We may be having a phone-scammer epidemic. Last week, a con man phoned me and pretended to be my grandson. Then Wednesday, I read a letter to the editor in The Tribune from James Ellman of Cambria. He’d been called by a con woman impersonating his granddaughter.
She said she was in a Mexican jail. She asked him to wire $2,225 to a lawyer in Spain to get her out.
The con man impersonating my grandson said he was in jail in Niagara Falls, Canada, but when I asked questions, he ended the call without requesting anything.
His voice was raspy and hoarse. I asked, “Is that you Ivan?” He said he’d caught a severe cold from the man sitting next to him on the train to Niagara Falls, where he was to attend a friend’s wedding.
Never miss a local story.
He wheezed and snorted as he told me his cold got worse the night before the wedding. He went to a nearby store seeking relief. All they had was NyQuil. He drank the whole bottle before the night was over.
He said he could barely attend the wedding the next day. At the reception he just sat with his head on the table. Afterward friends asked him to be their designated driver since he hadn’t been drinking.
He said a car ran into them in an intersection. When the police heard they’d come from a wedding reception, the officers suspected he was drunk. He was arrested and was still in jail.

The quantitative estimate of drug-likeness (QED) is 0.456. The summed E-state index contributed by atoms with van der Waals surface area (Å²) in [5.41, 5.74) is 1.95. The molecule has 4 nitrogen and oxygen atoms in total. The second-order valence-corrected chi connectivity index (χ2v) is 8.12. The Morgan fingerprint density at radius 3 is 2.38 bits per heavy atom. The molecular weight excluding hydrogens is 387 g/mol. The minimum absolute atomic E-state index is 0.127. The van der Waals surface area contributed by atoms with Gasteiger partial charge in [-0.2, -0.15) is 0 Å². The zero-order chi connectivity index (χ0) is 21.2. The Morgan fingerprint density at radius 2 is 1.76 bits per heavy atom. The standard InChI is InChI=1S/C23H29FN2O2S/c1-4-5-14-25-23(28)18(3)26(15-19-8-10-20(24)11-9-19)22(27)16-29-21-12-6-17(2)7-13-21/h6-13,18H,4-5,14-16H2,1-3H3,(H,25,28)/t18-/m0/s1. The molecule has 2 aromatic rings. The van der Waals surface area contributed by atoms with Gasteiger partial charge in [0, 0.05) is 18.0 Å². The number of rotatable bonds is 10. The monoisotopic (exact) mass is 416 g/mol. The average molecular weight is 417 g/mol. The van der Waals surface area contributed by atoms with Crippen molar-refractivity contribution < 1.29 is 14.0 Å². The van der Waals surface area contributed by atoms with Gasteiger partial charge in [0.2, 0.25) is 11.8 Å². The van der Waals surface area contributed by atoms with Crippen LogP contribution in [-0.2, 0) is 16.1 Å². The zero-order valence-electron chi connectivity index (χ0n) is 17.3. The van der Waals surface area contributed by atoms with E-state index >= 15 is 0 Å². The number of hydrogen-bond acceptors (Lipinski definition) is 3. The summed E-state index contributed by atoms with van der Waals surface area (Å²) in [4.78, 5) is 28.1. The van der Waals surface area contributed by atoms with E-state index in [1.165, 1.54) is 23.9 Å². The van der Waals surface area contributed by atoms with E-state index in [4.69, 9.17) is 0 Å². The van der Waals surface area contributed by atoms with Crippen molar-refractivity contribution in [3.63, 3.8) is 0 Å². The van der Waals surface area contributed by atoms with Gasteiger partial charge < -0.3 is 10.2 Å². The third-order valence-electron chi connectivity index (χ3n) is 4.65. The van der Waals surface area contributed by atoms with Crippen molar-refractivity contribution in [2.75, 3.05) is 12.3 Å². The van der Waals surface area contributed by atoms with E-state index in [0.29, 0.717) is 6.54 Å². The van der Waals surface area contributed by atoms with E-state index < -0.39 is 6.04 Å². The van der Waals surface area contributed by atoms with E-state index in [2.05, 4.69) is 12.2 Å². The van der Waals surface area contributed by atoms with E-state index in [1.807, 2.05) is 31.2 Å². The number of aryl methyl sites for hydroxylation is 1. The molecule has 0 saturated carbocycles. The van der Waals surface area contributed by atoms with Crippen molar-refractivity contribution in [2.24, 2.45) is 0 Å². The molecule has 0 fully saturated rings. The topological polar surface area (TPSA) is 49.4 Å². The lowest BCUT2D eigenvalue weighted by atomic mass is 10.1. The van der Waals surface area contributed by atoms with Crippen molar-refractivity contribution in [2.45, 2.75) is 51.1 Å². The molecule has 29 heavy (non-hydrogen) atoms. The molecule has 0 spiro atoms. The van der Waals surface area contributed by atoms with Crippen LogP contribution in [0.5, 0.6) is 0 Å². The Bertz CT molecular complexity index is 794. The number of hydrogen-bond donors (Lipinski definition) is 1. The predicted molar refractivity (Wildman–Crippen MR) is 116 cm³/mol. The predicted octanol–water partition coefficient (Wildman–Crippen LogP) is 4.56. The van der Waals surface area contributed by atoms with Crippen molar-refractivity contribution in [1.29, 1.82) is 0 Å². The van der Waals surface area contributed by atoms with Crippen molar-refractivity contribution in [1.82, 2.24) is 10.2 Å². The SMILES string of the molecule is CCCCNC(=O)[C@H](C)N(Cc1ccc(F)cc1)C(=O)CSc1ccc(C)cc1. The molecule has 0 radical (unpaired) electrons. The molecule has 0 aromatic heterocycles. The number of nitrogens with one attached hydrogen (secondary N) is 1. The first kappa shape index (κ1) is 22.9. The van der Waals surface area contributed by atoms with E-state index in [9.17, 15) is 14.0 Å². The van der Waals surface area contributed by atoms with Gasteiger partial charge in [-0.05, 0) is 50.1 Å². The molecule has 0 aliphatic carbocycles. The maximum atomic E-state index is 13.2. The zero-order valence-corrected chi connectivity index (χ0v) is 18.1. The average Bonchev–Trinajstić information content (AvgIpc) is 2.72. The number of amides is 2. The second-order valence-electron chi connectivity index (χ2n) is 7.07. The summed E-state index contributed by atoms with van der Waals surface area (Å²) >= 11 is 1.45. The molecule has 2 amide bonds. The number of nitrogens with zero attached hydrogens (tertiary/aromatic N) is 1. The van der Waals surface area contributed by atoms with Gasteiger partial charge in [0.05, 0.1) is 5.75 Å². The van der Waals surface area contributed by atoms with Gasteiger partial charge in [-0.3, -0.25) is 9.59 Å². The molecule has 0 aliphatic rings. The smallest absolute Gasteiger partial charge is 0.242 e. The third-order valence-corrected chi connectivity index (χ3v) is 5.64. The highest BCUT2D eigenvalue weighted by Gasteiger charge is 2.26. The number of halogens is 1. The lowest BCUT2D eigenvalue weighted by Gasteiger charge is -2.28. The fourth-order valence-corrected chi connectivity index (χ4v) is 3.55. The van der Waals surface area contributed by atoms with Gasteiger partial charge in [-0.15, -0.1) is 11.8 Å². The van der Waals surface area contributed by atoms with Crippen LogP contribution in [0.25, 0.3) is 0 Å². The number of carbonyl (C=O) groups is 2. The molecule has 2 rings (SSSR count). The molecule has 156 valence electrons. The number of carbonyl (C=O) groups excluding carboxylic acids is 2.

He said, “I’m so embarrassed. Please don’t tell anyone.”
I was suspicious. I asked him his last name. He paused, then wheezed something unintelligible.
He asked for permission to have his lawyer contact me.
“Fine,” I said. “What’s his name? Where is he?”
“Oh oh!” he said, “They’re moving me. I’ve got to go; goodbye.”
I immediately called my grandson. His cellphone was busy. I called his mother. She said he went to work that morning in New York City.
I called the phone company. They wouldn’t identify the phone that called me. They would only tell the authorities. I called the police. The dispatcher said it was certainly a scam, and I was wise not to reveal personal information.
The Federal Trade Commission’s website (ftc.gov) calls these scams Family Emergency or Friend-in-Need Scams.
If someone calls you and asks you to wire money, the FTC recommends two precautions. Ask questions that a stranger couldn’t answer, and check out the person’s story with other family members.
Reach Phil Dirkx at firstname.lastname@example.org or 238-2372.